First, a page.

If Only: A Review

Jeanette Howard
Reviews 4 mins

Jennie Pollock, If Only: Finding Joyful Contentment in the Face of Lack and Longing (Good Book Company, 2020)

If only I had said yes to that job offer. If only I had said no to this house share. If only I was married. If only I wasn’t married. It’s not difficult to re-imagine life under different circumstances. With one or two tweaks here and there, a person can create a far better reality than their current situation.

Christians are not immune from if only thinking, and it this mindset that Jennie Pollock challenges. After sharing her understanding of contentment, she asks the reader three fundamental questions: Is God good? Is God enough? And Is God worth it? How we answer these questions at heart level, argues the author, determines our ability to grow in contentment irrespective of circumstance.

The author writes from personal experience. Jennie has always desired to be married, have children, and be content as a stay-at-home mother. But none of these longings have come to fruition. This book is a result of her resolve to face and address the sense of lack in her life and explore the fullness of life that the Bible promises to all who believe. Although the author presents a different challenge, Christians addressing same-sex attraction will find much to help them learn how to live from a place of plenty rather than paucity.

‘We want to know what life in general, and our life in particular, is all about. What’s the point? What is it all for? Without a sense of being part of a greater narrative our lives seem at best impoverished, and at worst completely hopeless.’ (p.80)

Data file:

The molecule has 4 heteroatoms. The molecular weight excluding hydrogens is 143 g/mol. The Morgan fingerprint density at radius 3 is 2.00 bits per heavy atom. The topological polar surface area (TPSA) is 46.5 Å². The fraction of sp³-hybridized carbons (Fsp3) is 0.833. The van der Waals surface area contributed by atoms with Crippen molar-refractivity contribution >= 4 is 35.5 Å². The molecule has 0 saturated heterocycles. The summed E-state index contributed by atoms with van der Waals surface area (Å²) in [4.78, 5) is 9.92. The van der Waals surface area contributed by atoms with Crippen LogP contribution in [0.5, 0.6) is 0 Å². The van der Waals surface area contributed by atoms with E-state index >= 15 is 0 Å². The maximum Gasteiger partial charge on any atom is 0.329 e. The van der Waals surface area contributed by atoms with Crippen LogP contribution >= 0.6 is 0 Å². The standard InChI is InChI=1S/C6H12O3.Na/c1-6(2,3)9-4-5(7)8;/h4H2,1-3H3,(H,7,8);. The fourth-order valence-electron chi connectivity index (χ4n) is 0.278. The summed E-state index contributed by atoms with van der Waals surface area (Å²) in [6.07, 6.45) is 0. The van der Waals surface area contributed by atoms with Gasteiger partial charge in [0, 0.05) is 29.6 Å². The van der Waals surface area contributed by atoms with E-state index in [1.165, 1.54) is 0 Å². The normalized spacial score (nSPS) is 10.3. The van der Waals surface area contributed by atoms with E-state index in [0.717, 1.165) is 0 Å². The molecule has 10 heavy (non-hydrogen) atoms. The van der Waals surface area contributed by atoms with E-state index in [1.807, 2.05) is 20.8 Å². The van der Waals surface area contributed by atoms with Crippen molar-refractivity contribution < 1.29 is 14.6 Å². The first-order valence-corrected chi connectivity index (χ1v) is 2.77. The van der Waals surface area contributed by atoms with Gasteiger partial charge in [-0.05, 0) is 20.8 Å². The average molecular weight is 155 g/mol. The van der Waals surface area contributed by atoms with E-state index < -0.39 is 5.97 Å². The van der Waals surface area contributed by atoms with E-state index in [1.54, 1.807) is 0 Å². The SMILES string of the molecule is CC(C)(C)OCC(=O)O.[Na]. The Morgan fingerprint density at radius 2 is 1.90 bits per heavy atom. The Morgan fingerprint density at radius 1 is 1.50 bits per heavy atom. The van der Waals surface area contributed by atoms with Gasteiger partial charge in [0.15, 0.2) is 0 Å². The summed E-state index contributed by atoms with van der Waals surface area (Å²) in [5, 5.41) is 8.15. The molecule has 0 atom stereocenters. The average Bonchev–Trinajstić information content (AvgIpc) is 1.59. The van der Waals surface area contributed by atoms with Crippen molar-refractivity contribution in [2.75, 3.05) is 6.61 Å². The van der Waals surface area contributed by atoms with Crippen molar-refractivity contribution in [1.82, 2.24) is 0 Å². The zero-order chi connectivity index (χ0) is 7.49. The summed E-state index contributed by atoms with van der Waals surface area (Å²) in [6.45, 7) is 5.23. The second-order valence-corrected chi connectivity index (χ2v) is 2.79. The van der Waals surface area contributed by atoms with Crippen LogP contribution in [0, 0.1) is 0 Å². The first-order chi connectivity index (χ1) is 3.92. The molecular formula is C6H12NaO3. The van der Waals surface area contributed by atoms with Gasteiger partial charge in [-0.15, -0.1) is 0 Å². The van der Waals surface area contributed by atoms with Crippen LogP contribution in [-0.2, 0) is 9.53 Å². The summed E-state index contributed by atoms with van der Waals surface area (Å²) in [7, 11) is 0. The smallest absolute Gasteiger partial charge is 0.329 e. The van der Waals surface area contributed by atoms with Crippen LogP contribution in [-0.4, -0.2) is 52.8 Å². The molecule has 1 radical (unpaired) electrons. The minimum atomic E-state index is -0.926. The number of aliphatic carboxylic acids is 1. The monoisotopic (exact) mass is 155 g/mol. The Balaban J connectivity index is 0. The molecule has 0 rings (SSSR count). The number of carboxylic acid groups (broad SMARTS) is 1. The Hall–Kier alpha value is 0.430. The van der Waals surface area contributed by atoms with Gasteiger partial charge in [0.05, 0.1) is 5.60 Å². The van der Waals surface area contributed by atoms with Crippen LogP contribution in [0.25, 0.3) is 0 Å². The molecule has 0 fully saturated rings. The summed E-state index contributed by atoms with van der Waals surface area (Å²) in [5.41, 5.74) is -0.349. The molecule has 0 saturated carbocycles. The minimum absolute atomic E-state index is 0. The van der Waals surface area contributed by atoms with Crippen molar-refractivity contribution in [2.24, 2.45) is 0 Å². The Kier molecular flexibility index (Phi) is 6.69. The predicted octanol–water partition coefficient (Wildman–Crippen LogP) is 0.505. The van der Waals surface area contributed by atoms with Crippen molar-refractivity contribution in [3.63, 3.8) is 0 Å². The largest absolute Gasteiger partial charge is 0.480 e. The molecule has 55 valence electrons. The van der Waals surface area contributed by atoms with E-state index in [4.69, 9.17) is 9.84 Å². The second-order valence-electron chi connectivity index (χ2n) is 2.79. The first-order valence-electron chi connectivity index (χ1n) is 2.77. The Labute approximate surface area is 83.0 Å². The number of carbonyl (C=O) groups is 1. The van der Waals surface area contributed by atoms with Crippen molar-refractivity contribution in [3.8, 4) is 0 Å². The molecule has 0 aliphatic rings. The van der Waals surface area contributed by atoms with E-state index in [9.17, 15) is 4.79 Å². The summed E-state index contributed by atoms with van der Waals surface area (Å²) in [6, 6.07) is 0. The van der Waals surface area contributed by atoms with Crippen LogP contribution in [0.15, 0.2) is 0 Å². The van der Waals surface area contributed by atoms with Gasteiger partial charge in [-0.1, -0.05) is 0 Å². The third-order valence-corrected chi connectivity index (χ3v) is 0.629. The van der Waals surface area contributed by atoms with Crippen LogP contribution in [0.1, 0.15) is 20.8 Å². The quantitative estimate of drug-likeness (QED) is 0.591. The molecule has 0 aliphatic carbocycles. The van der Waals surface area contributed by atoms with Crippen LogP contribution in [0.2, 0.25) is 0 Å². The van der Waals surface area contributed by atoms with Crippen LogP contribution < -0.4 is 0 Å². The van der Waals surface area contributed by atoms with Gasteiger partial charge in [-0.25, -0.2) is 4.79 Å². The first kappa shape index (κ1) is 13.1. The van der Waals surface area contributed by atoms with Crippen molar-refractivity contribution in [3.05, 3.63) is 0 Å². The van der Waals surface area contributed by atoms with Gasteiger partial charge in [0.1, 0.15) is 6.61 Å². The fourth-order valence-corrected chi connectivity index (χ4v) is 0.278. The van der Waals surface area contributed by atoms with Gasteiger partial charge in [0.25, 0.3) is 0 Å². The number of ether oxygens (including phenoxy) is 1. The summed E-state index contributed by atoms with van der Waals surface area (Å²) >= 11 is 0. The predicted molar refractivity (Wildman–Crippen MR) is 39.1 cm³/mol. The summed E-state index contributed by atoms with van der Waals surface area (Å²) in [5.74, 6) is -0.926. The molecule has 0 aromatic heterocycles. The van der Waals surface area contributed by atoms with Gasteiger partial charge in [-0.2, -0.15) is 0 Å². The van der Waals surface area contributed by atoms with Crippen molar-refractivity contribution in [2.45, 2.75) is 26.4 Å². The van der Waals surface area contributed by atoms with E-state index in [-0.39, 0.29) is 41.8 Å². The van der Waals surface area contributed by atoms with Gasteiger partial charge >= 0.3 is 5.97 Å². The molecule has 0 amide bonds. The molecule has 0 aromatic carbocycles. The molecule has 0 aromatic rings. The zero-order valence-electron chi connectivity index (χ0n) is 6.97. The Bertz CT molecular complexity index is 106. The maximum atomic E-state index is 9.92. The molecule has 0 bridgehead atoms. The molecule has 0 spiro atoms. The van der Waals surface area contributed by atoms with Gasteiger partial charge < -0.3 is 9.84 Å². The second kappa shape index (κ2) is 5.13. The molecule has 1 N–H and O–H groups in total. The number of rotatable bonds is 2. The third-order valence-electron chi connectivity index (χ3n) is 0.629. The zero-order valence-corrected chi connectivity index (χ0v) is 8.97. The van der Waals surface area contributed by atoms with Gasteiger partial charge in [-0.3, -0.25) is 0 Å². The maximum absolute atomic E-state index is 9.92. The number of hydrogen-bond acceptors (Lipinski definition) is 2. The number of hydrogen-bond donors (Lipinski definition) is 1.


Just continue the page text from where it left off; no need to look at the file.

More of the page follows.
All six chapters adopt a similar pattern. The author offers several pages of teaching followed by questions concluding with a short testimony illustrating the points made. This method works well, and the questions are designed to unearth any faulty thinking we may be unwittingly harbouring. I could certainly see this book being used within a small group setting.

 Jennie does not shirk from addressing tough questions.

‘And yet, if we’re honest, the questions still remain. If he can do immeasurably more than all we ask or imagine (Ephesians 3v20) and he does love us, how do we process that when it seems he is withholding good things from us?’ (p.22).

The author argues that the most essential element in learning contentment is to know God more fully and more intimately. It is within this relationship that we learn, appreciate, and trust that God’s understanding and outworking of good can be vastly different from our own.

Using scriptural illustrations as well as personal testimony, Jennie considers a person’s short-term needs against long-term blessings. Comparing the attitude of Esau – relinquishing his inheritance for a bowl of stew – with Jesus – who resisted all temptation to just take the effortless way – the author illustrates the importance of priority and submission.

I found chapter 5 most helpful as it addressed the importance of choice. Do I hold on and be defined by my lack, or do I let go and explore the reality of being a new creation in Christ (2 Corinthians 5:17)? Do I choose to be weighed down by my own unfulfilled desires or choose to live from a base of gratitude for what I do possess?

At no point does the author minimise a person’s wants or needs, but this book’s aim is to encourage the reader to consider other ways in which those desires can be fulfilled. She cites how her desires for motherhood are currently being channelled into spiritual parenting, her home-making skills feed her life-group every week, and her desire for a husband has drawn her into greater dependency and intimacy with the Lord.

Does Jennie conclude that her life is now one of unrestrained joy and satisfaction? Well, no, and that is what makes the book worth reading. There are still times that longing, pain and disappointment appear as unwelcome visitors, but true contentment, she concludes, is found in being more passionate about Jesus and the wellbeing of others than in the fulfilment of self.

‘The bigger our view of God, the more we find our commitment to his will growing. As we cease being consumed by our own wants and needs, we find ourselves beginning to care about what is on God’s heart.’ (p.138)

‘If only’ thinking is common to all. Whether it is simply an occasional fleeting thought or a burdensome mindset, Jennie Pollock’s book will be of help. Pastors, small group leaders, and even friends will find that it readily exposes points for consideration, discussion, and follow-up action. It would be an excellent addition to your bookshelf.